Open Access

Dipeptidyl peptidase-4 inhibitor linagliptin attenuates neointima formation after vascular injury

  • Yuichi Terawaki1,
  • Takashi Nomiyama1Email author,
  • Takako Kawanami1,
  • Yuriko Hamaguchi1,
  • Hiroyuki Takahashi1,
  • Tomoko Tanaka1,
  • Kunitaka Murase1,
  • Ryoko Nagaishi1,
  • Makito Tanabe1 and
  • Toshihiko Yanase1
Cardiovascular Diabetology201413:154

https://doi.org/10.1186/s12933-014-0154-3

Received: 3 September 2014

Accepted: 30 October 2014

Published: 19 November 2014

Abstract

Background

Recently, glucagon-like peptide-1 (GLP-1)-based therapy, including dipeptidyl peptidase-4 (DPP-4) inhibitors and GLP-1 receptor agonists, has emerged as one of the most popular anti-diabetic therapies. Furthermore, GLP-1-based therapy has attracted increased attention not only for its glucose-lowering ability, but also for its potential as a tissue-protective therapy. In this study, we investigated the vascular-protective effect of the DPP-4 inhibitor, linagliptin, using vascular smooth muscle cells (VSMCs).

Methods

Six-week-old male C57BL/6 mice were divided into control (n =19) and linagliptin (3 mg/kg/day, n =20) treated groups. Endothelial denudation injuries were induced in the femoral artery at 8 weeks of age, followed by evaluation of neointima formation at 12 weeks. To evaluate cell proliferation of rat aortic smooth muscle cells, a bromodeoxyuridine (BrdU) incorporation assay was performed.

Results

Linagliptin treatment reduced vascular injury-induced neointima formation, compared with controls (p <0.05). In these non-diabetic mice, the body weight and blood glucose levels did not change after treatment with linagliptin. Linagliptin caused an approximately 1.5-fold increase in serum active GLP-1 concentration, compared with controls. In addition, the vascular injury-induced increase in the oxidative stress marker, urinary 8-OHdG, was attenuated by linagliptin treatment, though this attenuation was not statistically significant (p =0.064). Moreover, linagliptin did not change the serum stromal cell-derived factor-1α (SDF-1α) or the serum platelet-derived growth factor (PDGF) concentration. However, linagliptin significantly reduced in vitro VSMC proliferation.

Conclusion

Linagliptin attenuates neointima formation after vascular injury and VSMC proliferation beyond the glucose-lowering effect.

Keywords

DPP-4 inhibitor Linagliptin Neointima formation VSMC proliferation

Background

Patients with diabetes mellitus have a greater risk of cardiovascular events compared with non-diabetic subjects [1], and they frequently experience restenosis after coronary angioplasty, even if intervention is performed with currently established drug-eluting stents [2]. Consequently, the aim of glycemic control is not only lowering the blood glucose level, but also improving quality of life and mortality by preventing the occurrence and progression of vascular complications. Thus, it is important to investigate the vascular-protective effect of anti-diabetic agents.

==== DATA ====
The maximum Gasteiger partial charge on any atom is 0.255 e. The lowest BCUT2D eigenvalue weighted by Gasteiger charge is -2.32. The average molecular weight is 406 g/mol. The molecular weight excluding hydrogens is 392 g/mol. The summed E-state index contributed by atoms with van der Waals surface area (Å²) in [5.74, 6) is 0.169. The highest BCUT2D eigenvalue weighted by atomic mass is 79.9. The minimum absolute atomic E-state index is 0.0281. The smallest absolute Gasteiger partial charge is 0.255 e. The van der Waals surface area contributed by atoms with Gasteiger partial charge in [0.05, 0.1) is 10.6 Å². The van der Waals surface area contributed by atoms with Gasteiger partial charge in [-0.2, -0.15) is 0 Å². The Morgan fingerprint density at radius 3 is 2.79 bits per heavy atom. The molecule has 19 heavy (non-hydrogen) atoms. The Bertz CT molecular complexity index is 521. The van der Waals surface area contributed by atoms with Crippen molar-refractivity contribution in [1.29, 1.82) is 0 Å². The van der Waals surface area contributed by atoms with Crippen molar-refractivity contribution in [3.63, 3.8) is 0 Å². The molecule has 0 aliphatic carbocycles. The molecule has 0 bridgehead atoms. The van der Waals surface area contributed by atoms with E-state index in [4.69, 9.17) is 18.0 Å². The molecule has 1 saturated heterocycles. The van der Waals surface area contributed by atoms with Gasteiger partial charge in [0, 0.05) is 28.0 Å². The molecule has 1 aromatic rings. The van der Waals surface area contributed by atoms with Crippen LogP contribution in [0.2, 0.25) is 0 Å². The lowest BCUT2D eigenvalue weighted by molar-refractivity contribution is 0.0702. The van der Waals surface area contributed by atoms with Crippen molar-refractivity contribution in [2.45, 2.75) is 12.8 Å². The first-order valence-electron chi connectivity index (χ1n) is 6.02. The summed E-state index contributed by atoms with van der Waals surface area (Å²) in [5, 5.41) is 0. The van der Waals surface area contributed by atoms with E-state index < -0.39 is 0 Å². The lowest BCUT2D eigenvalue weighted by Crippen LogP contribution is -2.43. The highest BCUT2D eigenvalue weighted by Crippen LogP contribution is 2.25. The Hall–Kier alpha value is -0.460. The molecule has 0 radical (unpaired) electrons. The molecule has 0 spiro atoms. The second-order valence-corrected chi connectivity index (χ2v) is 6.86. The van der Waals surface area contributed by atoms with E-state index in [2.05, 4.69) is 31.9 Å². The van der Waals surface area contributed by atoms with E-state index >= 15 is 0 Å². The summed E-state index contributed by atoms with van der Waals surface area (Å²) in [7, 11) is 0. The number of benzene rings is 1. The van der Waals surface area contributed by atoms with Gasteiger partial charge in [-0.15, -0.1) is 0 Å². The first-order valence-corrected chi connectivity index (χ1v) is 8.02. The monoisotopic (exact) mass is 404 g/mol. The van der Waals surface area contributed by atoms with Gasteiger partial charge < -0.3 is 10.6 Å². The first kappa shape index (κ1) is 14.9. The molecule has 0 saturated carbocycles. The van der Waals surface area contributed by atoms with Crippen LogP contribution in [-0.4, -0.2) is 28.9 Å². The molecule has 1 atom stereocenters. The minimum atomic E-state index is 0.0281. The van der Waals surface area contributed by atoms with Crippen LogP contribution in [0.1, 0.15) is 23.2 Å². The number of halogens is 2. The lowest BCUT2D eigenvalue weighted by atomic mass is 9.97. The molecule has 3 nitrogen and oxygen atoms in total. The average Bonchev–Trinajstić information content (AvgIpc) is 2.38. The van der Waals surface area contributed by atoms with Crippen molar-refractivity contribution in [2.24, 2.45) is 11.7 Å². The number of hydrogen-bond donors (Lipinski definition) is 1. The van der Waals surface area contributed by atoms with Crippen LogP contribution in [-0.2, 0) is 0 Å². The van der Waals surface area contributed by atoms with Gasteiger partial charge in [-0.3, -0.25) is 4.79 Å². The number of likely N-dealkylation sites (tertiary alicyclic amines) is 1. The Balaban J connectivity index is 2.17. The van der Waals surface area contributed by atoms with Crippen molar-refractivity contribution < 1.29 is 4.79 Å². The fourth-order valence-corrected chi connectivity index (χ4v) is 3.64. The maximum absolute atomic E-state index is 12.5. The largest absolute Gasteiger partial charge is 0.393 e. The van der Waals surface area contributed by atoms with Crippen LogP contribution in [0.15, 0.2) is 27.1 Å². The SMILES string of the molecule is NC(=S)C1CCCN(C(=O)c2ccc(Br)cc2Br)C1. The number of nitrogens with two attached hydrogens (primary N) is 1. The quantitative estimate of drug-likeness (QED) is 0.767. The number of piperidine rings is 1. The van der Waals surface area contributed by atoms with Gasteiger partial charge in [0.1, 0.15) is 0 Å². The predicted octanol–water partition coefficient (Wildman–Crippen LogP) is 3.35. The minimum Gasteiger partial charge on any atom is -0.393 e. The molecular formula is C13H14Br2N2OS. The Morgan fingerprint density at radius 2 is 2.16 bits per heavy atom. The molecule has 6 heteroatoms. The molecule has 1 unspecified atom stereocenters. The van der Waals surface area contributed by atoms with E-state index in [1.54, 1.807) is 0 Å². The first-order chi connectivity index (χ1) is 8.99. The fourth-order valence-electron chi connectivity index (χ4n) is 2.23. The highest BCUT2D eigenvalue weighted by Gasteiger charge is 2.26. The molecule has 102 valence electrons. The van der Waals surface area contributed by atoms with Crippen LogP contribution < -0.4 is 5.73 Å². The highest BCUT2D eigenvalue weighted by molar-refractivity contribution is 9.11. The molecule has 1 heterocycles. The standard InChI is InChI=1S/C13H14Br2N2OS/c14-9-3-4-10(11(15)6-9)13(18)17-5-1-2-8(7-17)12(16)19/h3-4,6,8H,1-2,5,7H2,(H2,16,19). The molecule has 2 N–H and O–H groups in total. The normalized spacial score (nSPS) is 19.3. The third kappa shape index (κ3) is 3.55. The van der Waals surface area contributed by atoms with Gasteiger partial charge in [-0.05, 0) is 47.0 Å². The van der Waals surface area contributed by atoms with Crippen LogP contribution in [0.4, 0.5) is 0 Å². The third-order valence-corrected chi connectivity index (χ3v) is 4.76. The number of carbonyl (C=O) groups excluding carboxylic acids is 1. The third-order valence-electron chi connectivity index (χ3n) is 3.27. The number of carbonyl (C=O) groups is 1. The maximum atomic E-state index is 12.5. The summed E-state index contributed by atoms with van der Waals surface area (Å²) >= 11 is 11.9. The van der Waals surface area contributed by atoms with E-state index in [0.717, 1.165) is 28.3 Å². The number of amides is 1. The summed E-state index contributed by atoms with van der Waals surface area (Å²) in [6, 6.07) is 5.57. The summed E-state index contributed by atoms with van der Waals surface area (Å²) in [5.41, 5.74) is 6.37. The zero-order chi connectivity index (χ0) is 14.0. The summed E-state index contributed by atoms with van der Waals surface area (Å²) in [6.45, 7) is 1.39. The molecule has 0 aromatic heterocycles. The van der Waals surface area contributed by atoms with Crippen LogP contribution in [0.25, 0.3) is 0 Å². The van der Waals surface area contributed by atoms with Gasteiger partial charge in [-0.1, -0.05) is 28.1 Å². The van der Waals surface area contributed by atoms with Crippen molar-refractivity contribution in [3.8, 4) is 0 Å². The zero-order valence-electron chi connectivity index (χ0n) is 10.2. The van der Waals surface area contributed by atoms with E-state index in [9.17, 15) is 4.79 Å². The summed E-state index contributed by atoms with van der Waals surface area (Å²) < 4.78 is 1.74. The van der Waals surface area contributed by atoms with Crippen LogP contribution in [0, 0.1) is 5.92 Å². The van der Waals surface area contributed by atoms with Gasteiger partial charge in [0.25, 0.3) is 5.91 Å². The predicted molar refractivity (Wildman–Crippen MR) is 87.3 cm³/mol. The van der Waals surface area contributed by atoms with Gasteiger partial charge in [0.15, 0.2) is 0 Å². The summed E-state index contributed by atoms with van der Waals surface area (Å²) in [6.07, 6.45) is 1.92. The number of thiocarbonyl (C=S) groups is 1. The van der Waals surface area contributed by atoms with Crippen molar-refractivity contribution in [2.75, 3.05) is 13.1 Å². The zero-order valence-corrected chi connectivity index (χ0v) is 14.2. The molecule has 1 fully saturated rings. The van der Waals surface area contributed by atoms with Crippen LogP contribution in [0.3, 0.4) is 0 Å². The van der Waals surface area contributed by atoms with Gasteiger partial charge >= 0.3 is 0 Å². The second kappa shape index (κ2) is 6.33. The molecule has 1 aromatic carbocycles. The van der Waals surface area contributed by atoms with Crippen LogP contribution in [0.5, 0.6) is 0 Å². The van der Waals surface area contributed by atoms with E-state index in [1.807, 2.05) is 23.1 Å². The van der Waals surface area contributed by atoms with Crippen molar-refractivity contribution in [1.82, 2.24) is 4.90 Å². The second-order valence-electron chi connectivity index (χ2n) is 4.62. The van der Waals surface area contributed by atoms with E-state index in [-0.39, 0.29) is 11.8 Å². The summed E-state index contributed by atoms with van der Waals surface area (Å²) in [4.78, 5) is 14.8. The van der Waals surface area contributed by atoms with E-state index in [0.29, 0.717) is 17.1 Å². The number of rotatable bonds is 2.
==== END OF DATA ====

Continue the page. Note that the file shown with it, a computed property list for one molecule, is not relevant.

Incretins, glucagon-like peptide-1 (GLP-1) and glucose-dependent insulinotropic polypeptide (GIP) act on pancreatic β cells to stimulate glucose-responsive insulin secretion, but also have tissue-protective effects beyond lowering blood glucose levels [3], such as cardiovascular protection [4], anti-hepatic steatosis [5] and anti-Alzheimer’s disease [6].

GLP-1-based therapy, which includes dipeptidyl peptidase-4 (DPP-4) inhibitors and GLP-1 receptor agonists, has become a popular treatment for patients with type 2 diabetes. Indeed, the DPP-4 inhibitor is one of the most prescribed anti-diabetic agents in Japan, because of its efficacy and safety [7]. Pooled analysis of clinical studies revealed that sitagliptin has a good tolerability in elderly patients with type 2 diabetes [8], with a lower rate of cardiovascular-related events compared with sulphonylurea [9]. Linagliptin is a newly identified, biliary excreted DPP-4 inhibitor, which has recently been approved as a once-daily oral glucose-lowering agent [10]. Similar to sitagliptin, the cardiovascular safety of linagliptin has been suggested to be acceptable in high-risk patients [11], and its efficacy and safety are acceptable as an add-on therapy to metformin and sulphonylurea [12]. Interestingly, in retrospective analysis, linagliptin reduced cardiovascular events compared with other glucose-lowering agents [13]. Several experiments have revealed that the vascular-protective effect of linagliptin involves incretin-dependent and -independent mechanisms, such as anti-oxidative stress [14], inhibition of advanced glycation end products (AGE) and the receptor for AGE axis [15], and inhibition of vascular DPP-4 activity [16]. On the other hand, we have previously reported the vascular-protective effects of exendin-4, a GLP-1R agonist, including attenuation of atheroma formation in apoE-deficient mice via inhibition of NFκB activation in macrophages [17], and reduction of neointima formation after vascular injury via 5′ AMP-activated protein kinase activation in VSMCs [18]. Furthermore, we have recently demonstrated the anti-cancer effect of exendin-4 using a prostate cancer model [19]. However, recent clinical studies have unfortunately failed to prove cardiovascular benefits of DPP-4 inhibitors in patients with prior cardiovascular events using saxagliptin [20] or alogliptin [21]. These data prompted us to examine whether the DPP-4 inhibitor, linagliptin, can attenuate neointima formation after vascular injury, which is one of the experimental models for coronary restenosis after coronary angioplasty. Furthermore, currently there are no reports on whether linagliptin can attenuate neointima formation and VSMC proliferation after vascular injury. Thus, we examined the vascular-protective effect of linagliptin, using a VSMC proliferation model both in vivo and in vitro.